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Gender and Social Inclusion

Community Radio Stations as Vehicles for Social Inclusion

Sabina Panth's picture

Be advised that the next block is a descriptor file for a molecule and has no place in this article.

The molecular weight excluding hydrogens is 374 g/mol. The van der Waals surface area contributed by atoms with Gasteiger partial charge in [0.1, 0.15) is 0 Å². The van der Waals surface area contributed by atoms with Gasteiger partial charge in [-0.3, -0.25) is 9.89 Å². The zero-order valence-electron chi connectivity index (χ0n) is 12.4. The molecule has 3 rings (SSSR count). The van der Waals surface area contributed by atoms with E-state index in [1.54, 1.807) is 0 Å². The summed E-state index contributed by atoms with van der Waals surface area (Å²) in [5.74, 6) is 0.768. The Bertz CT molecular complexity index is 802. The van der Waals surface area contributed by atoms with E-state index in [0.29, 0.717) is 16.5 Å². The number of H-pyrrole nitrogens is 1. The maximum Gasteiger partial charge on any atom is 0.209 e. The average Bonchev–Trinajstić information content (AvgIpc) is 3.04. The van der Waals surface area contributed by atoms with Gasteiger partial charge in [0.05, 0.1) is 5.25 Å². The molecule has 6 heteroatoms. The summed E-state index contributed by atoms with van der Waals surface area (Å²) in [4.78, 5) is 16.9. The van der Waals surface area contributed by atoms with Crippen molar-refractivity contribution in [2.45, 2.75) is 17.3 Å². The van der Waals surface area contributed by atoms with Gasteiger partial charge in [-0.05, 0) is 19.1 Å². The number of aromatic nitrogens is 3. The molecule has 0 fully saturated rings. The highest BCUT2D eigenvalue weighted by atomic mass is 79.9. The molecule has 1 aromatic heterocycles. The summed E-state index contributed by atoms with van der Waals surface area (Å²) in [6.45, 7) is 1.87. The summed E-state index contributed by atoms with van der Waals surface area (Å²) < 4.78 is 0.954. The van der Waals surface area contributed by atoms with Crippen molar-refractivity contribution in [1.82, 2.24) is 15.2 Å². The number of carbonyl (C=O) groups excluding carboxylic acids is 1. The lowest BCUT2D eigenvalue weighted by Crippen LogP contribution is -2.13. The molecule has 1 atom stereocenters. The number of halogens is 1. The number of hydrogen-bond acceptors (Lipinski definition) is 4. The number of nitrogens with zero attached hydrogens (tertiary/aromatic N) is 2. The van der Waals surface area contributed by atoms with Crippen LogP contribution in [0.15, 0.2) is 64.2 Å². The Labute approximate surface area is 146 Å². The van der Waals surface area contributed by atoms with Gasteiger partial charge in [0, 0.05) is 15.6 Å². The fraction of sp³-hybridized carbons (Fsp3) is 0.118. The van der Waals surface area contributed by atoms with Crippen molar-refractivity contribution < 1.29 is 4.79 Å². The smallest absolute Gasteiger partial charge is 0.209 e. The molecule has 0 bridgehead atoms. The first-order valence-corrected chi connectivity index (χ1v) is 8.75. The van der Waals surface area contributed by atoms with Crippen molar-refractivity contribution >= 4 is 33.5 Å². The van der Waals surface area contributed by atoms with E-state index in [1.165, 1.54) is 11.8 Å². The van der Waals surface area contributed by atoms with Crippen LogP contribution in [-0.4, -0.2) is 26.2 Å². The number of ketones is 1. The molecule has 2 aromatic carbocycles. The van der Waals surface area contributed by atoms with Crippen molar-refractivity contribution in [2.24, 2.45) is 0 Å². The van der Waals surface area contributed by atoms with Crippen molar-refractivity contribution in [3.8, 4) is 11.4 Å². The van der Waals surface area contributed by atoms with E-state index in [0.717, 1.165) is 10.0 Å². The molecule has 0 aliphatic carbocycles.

Isolated geography, customary practices and gender roles often limit rural populations, particularly women and indigenous groups, from accessing relevant information and gaining adequate skills to effectively participate in development interventions.  As a consequence, the wealth of knowledge that these communities possess goes unsolicited and undervalued.  In fact, gender activists argue that rural women rarely serve as the primary source of information in communication for development initiatives and that such practices risk perpetuating elite capture and exacerbating existing inequalities.